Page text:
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On the Loch

Isn't it wonderful when a place lives up to the legend? Scotland is romantic, wild and has beauty that has a mythical, fairytale quality. I have been trying to explain, even to myself, to capture it with words. Its a heady mix of deep history, landscape - the interplay of both the built and the natural. Add to that, the people who were so friendly and genuine that it just kept me captivated at every turn.

Stirling, like a huge brooch, clasps Highlands and Lowlands together.
— Alexander Smith

We headed off from Edinburgh in our hire car ( admittedly a different one than we had booked - again, when will I learn to pack light?? - our luggage didn't fit in the large sedan so we had to spend extra on a four wheel drive). Our first stop for the day was Stirling Castle. We arrived in Stirling just nearing lunch time. We wound our way up the hill to the castle only to find a queue of cars waiting to get a place in the car park. We decided to turn around, drive back down to the base and walk our way up (hills and climbing is a recurring theme on this trip!). This castle, built atop a crag which is part of the Stirling Sill, a geological formation. From its commanding position the views are incredible. It dates back to the early 12th century although most of what is there today was built between 1490-1600.

Having built most of my impressions of Scottish castles on fodder like Braveheart and Outlander, where they are depicted in their ageing state of bare grey stone it fascinated me to find that Stirling Castle had once looked more like a fairy tale medieval concoction of turrets with pretty flags and multi coloured statuary. Its sophisticated, European flavour was totally unexpected.

The guides in this palace were so knowledgeable and brought the castle's past to life. In the gallery was a series of Polish oak medallions with carved heads that in the 16th Century had adorned the ceiling in the reign of James V. They depicted kings, queens, nobles and figures of antiquity and mythology. In the 18th Century the weight of them was causing the ceiling to collapse so they were taken down. Many were sold or taken by military members who were stationed there. Detailed sketches had been done on a small remaining selection by the deputy governor's wife, Jane Graham she had them published in 1817. My favourite was a mystery lady who had medieval harp notes around her ( they are zeros and ones in the image). They made a recording of this music and it plays in the gallery. It was very romantic, and the tale was made extra special as it was told to us by a man in a kilt.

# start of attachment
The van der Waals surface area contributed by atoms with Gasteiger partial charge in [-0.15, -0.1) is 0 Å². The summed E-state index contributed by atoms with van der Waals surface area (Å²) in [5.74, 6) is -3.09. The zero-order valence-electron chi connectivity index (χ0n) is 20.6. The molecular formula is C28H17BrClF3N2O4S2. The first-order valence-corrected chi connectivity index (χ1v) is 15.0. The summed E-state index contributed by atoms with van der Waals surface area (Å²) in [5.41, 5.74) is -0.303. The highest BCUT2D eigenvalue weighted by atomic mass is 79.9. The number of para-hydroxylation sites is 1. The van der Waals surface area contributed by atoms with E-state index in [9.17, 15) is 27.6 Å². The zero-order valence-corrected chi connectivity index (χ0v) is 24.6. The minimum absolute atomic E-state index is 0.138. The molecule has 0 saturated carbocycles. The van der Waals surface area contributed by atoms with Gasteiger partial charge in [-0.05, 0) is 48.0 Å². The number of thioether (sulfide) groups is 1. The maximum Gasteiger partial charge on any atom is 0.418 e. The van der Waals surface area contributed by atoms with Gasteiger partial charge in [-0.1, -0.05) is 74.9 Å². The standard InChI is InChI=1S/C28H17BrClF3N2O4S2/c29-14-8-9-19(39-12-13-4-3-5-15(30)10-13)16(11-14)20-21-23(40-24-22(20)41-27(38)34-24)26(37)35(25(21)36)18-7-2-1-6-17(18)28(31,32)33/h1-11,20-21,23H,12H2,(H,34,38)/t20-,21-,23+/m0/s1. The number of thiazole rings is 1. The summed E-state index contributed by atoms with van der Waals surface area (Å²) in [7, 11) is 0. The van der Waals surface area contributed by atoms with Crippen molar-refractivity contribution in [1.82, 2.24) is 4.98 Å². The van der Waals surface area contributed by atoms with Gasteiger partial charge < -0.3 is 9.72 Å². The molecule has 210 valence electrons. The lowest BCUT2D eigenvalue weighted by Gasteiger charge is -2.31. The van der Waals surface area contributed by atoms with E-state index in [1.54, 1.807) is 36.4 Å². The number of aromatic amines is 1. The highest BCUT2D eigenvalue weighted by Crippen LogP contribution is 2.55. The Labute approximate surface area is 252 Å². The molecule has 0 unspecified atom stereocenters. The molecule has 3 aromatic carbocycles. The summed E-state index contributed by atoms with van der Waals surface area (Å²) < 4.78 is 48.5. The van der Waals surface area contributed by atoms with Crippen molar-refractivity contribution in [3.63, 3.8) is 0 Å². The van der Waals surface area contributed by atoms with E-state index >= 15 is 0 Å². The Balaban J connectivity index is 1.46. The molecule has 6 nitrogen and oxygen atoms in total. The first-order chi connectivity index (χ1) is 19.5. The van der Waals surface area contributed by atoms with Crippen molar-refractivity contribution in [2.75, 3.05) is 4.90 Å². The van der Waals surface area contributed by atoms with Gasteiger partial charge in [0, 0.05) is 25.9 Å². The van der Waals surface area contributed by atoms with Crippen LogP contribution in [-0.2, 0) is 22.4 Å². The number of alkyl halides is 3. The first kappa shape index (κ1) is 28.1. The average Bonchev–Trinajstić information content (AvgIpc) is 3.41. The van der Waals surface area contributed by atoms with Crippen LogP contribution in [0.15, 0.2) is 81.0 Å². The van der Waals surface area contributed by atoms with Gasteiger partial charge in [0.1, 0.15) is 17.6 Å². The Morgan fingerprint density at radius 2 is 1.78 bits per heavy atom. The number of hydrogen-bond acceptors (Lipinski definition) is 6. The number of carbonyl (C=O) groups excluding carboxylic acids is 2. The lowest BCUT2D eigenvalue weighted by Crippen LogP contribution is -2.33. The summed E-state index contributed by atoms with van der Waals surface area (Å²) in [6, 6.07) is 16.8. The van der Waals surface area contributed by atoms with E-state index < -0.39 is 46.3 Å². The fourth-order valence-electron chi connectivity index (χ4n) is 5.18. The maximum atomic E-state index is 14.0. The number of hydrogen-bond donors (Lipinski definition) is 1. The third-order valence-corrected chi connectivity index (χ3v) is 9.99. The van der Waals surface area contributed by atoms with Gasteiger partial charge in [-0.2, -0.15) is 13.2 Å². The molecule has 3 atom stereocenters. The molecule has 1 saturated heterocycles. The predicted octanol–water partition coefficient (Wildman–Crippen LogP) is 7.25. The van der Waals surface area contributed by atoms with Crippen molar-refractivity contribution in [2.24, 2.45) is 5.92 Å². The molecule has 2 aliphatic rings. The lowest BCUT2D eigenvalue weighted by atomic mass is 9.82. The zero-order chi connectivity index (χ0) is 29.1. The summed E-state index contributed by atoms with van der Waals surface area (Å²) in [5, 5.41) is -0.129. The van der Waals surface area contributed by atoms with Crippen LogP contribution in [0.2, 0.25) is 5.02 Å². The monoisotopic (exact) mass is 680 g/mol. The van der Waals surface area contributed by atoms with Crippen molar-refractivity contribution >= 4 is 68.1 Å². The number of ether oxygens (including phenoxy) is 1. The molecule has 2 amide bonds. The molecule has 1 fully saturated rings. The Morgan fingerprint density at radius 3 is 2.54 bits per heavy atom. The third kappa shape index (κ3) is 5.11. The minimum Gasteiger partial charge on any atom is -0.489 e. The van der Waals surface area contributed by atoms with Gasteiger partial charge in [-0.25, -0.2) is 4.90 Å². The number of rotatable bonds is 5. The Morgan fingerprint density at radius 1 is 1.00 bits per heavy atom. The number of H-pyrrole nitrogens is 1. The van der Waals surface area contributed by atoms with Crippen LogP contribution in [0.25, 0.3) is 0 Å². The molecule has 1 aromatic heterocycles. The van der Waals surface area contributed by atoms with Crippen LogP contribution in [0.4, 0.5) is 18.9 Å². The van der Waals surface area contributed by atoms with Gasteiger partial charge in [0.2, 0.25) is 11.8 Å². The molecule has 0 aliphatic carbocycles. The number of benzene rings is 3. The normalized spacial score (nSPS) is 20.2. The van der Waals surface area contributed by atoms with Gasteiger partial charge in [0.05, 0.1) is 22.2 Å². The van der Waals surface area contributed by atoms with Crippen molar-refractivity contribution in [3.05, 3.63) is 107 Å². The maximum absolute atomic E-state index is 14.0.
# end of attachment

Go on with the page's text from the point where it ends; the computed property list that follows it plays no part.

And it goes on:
We had spotted the Wallace Memorial, which is on another high crag, from the castle grounds and drove there. More heights, way more stairs in an incredible Victorian Gothic style tower with an amazing history of not just Wallace but other heroic figures of Scottish history. Being afraid of heights I could not bring myself to climb to the very top but my the rest of my family recommend it to you!

We then headed to what would be our accommodation for the next three nights at Loch Lomond. It was yet another great Airbnb, staying at new accommodation built adjoining a historic manor house overlooking the loch. This is a beautiful area and we spent the time driving around, visiting beautiful villages ( I recommend Luss) taking a lake cruise on Loch Lomond and eating at the cabinet of curiosity that is The Drovers Inn at the northern point of the Loch, full of history, taxidermy and just a tad creepy!!!

Next timeā€¦.the Highlands

Caroline xxx

Caroline MilneComment